For help videos, we change the order a little bit to reflect what the learner is looking for (quick answer vs. more in-depth knowledge). So, for help videos, we start first with what the video is about, how to do something in the product, and conclude with a short sentence about why it’s important. 

How Long Should a Help Video Be?

This is a frequently asked question for help videos—and length may vary. But if you’re using the tips Rich shared above, he recommends videos be kept to less than a minute, if possible.

An additional benefit of keeping these videos shorter is that they become easier to update. As your product changes, you can isolate videos that are now outdated and quickly refresh them.

4 Best Practices for Creating Help Videos

If you’re like most educators, you love to teach—and you want to share everything you know with learners to help them feel confident. While this is a great characteristic in general, it can negatively impact the creation of help videos.

1. Minimize the use of extended branded intros.

When it comes to support videos, find ways to incorporate your brand that don’t add to watch time. For example, put your logo in the frame or have a brief logo fading in the intro, rather than an animation or drawn out branded intro.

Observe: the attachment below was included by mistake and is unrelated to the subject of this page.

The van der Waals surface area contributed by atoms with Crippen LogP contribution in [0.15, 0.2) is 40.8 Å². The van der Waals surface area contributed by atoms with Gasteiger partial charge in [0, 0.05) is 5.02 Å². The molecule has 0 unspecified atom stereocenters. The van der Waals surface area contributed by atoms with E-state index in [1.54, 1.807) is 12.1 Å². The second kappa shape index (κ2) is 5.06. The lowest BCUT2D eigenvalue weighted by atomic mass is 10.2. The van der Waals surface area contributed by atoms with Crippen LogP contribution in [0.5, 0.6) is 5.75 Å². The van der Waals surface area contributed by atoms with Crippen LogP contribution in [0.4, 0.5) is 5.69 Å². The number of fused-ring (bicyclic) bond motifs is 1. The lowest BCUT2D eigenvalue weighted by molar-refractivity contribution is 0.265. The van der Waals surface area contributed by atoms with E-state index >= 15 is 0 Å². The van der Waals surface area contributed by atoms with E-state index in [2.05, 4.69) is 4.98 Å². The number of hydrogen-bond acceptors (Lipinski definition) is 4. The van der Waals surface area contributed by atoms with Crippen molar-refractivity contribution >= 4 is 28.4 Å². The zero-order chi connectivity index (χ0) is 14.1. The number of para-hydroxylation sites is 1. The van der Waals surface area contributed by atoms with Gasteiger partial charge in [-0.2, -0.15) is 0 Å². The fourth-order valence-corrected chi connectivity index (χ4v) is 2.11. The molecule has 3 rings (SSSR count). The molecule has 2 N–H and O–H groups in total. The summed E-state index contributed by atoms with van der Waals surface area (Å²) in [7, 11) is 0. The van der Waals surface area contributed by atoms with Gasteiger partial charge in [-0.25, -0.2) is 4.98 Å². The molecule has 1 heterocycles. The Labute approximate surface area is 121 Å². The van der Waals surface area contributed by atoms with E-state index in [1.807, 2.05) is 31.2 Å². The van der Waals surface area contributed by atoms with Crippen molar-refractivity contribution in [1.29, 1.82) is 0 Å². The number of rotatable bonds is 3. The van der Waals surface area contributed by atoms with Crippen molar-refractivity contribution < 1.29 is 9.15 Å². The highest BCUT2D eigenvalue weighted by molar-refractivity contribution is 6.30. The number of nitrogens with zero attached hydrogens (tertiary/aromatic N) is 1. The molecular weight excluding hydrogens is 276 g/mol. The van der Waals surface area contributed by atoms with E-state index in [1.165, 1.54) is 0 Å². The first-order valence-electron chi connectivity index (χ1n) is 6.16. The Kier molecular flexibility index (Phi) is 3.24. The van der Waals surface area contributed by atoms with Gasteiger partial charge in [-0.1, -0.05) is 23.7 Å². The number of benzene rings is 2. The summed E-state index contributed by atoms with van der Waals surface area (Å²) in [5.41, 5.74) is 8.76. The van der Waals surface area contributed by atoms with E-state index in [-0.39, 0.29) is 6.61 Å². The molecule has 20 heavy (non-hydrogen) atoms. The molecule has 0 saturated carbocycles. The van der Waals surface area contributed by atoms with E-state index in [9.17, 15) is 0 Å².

2. Drop the extensive context-setting.

“Often in our desire to give the customer all of the information we think they expect, we take more time and effort than we should,” Rich told us.

Your learners don’t need two minutes of context for 10-30 seconds of “how-to”. Keep introductions to help videos short and simple.

3. Account for viewer drop-off. 

While you would think learners would watch the full tutorial video, viewer drop-off for these types of videos can be steep.

“Show the customer what they want to see in the first 30 seconds with very little wasted space. They’ll get the information they wanted without frustration,” Rich advises.

4. Add additional context in the help article.

Help videos aren’t just for YouTube or standalone use cases. You can also embed these videos into written help content.